If you are new to boating, there are many terms to familiarize yourself with.
You may have come across the term ‘beam’ and wondered, ‘’what is a boat’s beam?’’.
Well, you have come to the right place! I wrote this article to define a boat’s beam. I will explain everything you need to know about this aspect of your watercraft.
Later in the article, you will learn the importance of knowing what your boat’s beam is. Hint: it is all about your safety while in the water.
So, let’s dive in and answer the question: what is a boat’s beam?
Table of Contents
Definition of A Boat’s Beam
A boat’s beam is the widest part of a boat.
The term ‘beam’ originated from the structure of wooden boats used in the past. Back then, boats were constructed so that large pieces of wood flanked the watercraft and helped strengthen the wooden boat. These wood pieces were placed on the boat’s rib, starting from the keel to the gunwale.
The boat’s deck was made of smaller pieces of timber. For ships with two floors, the underside of the deck acted as the ceiling of the first-floor cabin. You could see the wooden planks on the deck’s underside when on the first floor.
The pieces of wood on the deck’s underside were used to approximate the boat’s size. One could tell how big a boat was just by looking at the wooden planks underneath the deck, i.e. the roof beams.
Today, a boat’s beam is the measurement of the widest part of the vessel. Knowing how to measure or calculate the beam can help you decide whether your boat can navigate obstacles in water or pass through certain passageways.
Next, let us look at how to measure a boat’s beam.
How To Measure A Boat’s Beam
Measuring a boat’s beam is a simple skill you can learn quickly. You could always hire a marine surveyor to calculate the measurements for you. But, as with most things, it helps if you can do it yourself.
Still, if you need a boat’s beam measurements for official purposes such as state or federal registration, it is good to acquire a marine surveyor’s services.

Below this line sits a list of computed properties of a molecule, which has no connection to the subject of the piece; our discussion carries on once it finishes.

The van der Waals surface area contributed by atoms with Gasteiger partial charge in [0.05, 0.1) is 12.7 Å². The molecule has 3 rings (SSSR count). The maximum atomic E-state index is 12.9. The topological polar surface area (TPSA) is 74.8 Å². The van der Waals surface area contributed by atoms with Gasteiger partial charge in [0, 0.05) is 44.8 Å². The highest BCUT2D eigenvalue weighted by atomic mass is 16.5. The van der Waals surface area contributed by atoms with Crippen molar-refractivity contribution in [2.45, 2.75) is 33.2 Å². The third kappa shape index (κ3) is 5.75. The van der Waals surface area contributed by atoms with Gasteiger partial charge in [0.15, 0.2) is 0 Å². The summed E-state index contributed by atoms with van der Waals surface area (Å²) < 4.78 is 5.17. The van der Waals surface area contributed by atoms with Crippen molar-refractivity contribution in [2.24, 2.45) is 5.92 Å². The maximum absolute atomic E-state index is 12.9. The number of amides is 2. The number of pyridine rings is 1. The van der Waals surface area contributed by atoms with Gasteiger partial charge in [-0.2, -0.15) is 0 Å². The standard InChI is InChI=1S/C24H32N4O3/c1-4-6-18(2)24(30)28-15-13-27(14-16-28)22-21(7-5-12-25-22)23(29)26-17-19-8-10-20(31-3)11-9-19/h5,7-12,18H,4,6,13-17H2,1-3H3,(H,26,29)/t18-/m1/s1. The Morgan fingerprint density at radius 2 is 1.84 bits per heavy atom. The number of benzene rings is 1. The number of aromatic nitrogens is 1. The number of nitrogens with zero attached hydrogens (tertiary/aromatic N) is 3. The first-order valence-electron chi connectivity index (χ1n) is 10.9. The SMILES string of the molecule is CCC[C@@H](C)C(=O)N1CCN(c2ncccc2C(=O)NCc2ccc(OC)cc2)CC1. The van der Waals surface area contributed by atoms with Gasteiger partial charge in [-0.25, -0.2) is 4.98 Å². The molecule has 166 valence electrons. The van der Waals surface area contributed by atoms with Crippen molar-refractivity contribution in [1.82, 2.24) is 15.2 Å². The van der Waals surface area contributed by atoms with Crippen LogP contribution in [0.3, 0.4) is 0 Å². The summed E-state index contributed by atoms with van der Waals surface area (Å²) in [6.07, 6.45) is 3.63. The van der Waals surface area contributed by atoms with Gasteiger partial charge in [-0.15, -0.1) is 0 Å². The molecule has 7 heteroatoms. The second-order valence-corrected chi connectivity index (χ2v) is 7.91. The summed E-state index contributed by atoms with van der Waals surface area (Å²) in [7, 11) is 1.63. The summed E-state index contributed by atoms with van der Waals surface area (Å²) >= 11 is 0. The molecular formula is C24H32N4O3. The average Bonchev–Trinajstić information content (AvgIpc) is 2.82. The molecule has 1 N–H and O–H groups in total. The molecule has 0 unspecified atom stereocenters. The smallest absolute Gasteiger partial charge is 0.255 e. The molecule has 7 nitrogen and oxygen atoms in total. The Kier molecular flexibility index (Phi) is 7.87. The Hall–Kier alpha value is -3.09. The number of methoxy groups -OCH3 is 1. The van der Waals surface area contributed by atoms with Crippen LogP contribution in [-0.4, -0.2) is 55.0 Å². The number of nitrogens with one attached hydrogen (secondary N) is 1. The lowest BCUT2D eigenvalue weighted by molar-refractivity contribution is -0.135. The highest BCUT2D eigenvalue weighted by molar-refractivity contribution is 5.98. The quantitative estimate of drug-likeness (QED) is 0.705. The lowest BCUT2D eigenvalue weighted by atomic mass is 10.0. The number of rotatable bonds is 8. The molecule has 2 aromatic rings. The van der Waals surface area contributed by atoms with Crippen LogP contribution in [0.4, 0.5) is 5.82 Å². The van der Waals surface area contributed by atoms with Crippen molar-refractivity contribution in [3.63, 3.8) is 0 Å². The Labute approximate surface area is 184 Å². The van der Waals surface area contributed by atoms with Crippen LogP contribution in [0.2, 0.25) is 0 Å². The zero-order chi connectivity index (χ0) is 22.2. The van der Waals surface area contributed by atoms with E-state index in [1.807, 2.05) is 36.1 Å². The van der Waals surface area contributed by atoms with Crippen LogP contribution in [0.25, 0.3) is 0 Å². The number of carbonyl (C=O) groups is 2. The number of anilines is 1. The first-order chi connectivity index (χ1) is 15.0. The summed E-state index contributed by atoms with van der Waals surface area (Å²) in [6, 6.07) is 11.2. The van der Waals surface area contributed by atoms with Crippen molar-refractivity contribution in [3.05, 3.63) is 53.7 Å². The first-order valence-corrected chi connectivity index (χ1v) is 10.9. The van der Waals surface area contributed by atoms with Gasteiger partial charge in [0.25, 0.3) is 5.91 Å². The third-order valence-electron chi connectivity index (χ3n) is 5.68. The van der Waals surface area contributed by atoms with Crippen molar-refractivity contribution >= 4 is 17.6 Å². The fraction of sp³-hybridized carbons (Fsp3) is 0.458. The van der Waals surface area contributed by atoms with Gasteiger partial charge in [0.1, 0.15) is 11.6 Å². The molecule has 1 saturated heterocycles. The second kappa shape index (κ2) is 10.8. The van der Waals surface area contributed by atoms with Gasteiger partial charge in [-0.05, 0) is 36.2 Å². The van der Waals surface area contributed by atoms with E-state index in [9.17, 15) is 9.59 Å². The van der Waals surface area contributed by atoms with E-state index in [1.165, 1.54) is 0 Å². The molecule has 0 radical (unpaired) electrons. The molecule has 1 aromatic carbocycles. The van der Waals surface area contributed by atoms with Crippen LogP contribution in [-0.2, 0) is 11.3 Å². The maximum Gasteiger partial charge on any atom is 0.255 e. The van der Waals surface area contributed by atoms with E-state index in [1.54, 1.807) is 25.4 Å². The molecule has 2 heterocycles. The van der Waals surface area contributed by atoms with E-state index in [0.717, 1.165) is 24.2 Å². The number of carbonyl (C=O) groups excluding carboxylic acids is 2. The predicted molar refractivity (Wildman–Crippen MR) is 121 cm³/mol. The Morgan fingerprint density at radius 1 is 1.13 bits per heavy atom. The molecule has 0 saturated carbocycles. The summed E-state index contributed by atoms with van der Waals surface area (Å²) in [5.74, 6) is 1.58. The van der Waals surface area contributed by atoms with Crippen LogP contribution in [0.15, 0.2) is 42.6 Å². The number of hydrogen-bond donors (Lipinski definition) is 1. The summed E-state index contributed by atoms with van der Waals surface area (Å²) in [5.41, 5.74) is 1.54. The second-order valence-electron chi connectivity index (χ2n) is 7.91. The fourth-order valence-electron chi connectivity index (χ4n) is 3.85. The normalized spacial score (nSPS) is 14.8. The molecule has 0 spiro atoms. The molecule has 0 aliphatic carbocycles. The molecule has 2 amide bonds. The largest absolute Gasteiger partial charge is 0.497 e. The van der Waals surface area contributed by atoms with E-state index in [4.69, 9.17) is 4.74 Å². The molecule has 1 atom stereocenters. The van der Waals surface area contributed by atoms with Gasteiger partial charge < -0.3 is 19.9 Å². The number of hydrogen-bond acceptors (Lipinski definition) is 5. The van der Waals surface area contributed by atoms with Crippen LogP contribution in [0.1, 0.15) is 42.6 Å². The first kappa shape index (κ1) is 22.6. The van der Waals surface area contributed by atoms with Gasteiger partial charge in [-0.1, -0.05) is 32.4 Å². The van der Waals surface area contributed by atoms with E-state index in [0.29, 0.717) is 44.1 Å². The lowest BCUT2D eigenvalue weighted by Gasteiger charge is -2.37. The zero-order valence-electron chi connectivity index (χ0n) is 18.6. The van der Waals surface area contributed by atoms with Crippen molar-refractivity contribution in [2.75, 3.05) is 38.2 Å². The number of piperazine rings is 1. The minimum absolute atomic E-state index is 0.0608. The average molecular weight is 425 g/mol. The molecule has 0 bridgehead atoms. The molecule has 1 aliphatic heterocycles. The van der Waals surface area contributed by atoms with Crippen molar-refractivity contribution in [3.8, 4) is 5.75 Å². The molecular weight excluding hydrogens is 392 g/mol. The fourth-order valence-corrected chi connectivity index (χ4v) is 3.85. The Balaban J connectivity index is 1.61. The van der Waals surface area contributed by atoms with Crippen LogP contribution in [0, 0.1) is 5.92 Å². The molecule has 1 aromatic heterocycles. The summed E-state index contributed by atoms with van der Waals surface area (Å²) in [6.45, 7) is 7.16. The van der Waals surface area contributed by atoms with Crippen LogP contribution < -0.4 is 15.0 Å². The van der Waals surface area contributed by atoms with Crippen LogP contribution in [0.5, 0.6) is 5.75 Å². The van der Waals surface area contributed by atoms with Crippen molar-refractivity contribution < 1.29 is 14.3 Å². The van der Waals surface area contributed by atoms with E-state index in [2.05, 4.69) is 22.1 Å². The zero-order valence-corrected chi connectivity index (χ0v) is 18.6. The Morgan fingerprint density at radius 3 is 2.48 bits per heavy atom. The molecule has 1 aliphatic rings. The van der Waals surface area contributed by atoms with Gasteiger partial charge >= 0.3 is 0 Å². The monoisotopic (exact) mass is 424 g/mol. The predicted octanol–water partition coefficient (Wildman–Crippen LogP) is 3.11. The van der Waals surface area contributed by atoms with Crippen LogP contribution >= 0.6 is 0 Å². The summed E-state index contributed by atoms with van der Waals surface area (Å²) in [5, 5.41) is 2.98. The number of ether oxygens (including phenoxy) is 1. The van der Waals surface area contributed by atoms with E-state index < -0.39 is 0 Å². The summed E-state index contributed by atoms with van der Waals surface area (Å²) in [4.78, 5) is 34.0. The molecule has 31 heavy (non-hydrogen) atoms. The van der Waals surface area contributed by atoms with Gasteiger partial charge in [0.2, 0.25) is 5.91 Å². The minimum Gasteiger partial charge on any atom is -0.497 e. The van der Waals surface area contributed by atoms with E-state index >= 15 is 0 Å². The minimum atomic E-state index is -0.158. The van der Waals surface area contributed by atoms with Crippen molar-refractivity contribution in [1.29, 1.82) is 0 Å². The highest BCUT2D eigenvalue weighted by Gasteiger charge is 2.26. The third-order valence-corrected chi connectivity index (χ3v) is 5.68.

Knowing your boat’s beam measurement can help you understand the vessel’s stability in water, storage capacity, and ability to navigate obstacles in the water or along certain passageways.
To measure the beam, you first need to identify the boat’s centerline. Then, you can measure the perpendicular distance from one gunwale to the other.
For this process, you will need:
- A ball of string
- Tape measure
- Carpenter’s square
- Duct tape
Follow these simple steps to measure your boat’s beam.
Step 1: Measure the boat’s stern
The stern is the rear end of the boat. Measuring the stern and the bow, which is the boat’s tip, will help you determine the centerline.
Use a tape measure to measure the width of the stern. Then, calculate the central point of the stern by dividing the width by two. For example, if the stern’s width measures 50 feet, the center point would be 25 feet.
Use a pencil to mark the center point of the stern. Place one end of the string at this center point and hold it down with duct tape.
Step 2: Determine the bow’s center
The bow is the front-most part of the boat. It is usually tipped and curved, so measuring its width using a tape measure can be cumbersome.
Instead, simply find the most pointed part of the boat. This should serve as the bow’s center point. Mark this point using a pencil.
Step 3: Determine the centerline
Once you find the stern and bow’s center, determining the boat’s overall centerline is easy.
One end of the string should be taped to the stern’s center. Then, pull the ball of string toward the bow’s center. Tape the string to the bow’s marked center point.
The boat’s centerline is the string’s entire length from the bow’s center to the stern’s center. Leave the string taped in place.
Step 4: Select the widest part of the boat
Examine your boat carefully and identify the widest part from one gunwale to the other. A gunwale is the top edge of the vessel’s hull.
In most boats, the widest part is closer to the center of the watercraft. It is also where the waterline meets the hull.
Step 5: Measure the beam
Once you visually identify the widest part of the boat, place the tape measure on one gunwale and stretch it out to the gunwale on the other side.